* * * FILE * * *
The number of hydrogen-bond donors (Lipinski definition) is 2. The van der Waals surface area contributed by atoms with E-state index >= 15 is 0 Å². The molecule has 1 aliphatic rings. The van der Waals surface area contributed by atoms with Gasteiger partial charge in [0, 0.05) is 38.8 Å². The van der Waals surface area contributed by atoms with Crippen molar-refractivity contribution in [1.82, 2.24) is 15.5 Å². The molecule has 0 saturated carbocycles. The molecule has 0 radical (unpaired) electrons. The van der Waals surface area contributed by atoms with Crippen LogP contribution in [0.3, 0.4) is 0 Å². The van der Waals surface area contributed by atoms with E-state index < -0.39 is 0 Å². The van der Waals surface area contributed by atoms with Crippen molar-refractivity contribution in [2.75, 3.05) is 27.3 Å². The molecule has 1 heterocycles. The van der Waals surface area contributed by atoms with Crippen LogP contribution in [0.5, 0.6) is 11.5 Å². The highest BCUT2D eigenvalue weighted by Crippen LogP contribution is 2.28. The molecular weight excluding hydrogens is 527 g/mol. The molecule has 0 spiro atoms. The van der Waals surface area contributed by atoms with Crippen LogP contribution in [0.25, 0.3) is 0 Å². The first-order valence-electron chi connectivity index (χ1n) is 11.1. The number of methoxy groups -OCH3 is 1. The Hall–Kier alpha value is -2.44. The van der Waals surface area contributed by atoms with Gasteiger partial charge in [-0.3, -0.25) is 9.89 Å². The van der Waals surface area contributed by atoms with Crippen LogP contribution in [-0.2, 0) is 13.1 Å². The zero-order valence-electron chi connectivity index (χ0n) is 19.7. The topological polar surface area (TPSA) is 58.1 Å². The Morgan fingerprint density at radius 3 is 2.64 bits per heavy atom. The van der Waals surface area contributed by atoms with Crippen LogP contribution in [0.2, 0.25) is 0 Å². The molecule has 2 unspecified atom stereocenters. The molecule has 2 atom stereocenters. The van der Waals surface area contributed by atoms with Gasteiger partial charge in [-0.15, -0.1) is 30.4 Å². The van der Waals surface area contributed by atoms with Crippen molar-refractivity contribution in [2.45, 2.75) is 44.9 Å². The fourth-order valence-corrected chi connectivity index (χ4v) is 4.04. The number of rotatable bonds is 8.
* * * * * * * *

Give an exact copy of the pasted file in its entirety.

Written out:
The number of hydrogen-bond donors (Lipinski definition) is 2. The van der Waals surface area contributed by atoms with E-state index >= 15 is 0 Å². The molecule has 1 aliphatic rings. The van der Waals surface area contributed by atoms with Gasteiger partial charge in [0, 0.05) is 38.8 Å². The van der Waals surface area contributed by atoms with Crippen molar-refractivity contribution in [1.82, 2.24) is 15.5 Å². The molecule has 0 saturated carbocycles. The molecule has 0 radical (unpaired) electrons. The van der Waals surface area contributed by atoms with Crippen LogP contribution in [0.3, 0.4) is 0 Å². The van der Waals surface area contributed by atoms with E-state index < -0.39 is 0 Å². The van der Waals surface area contributed by atoms with Crippen molar-refractivity contribution in [2.75, 3.05) is 27.3 Å². The molecule has 1 heterocycles. The van der Waals surface area contributed by atoms with Crippen LogP contribution in [0.5, 0.6) is 11.5 Å². The highest BCUT2D eigenvalue weighted by Crippen LogP contribution is 2.28. The molecular weight excluding hydrogens is 527 g/mol. The molecule has 0 spiro atoms. The van der Waals surface area contributed by atoms with Crippen LogP contribution in [0.25, 0.3) is 0 Å². The first-order valence-electron chi connectivity index (χ1n) is 11.1. The number of methoxy groups -OCH3 is 1. The Hall–Kier alpha value is -2.44. The van der Waals surface area contributed by atoms with Gasteiger partial charge in [-0.3, -0.25) is 9.89 Å². The van der Waals surface area contributed by atoms with Crippen LogP contribution in [-0.2, 0) is 13.1 Å². The zero-order valence-electron chi connectivity index (χ0n) is 19.7. The topological polar surface area (TPSA) is 58.1 Å². The Morgan fingerprint density at radius 3 is 2.64 bits per heavy atom. The van der Waals surface area contributed by atoms with Crippen LogP contribution in [0.2, 0.25) is 0 Å². The molecule has 2 unspecified atom stereocenters. The molecule has 2 atom stereocenters. The van der Waals surface area contributed by atoms with Gasteiger partial charge in [-0.15, -0.1) is 30.4 Å². The van der Waals surface area contributed by atoms with Crippen molar-refractivity contribution in [2.45, 2.75) is 44.9 Å². The fourth-order valence-corrected chi connectivity index (χ4v) is 4.04. The number of rotatable bonds is 8.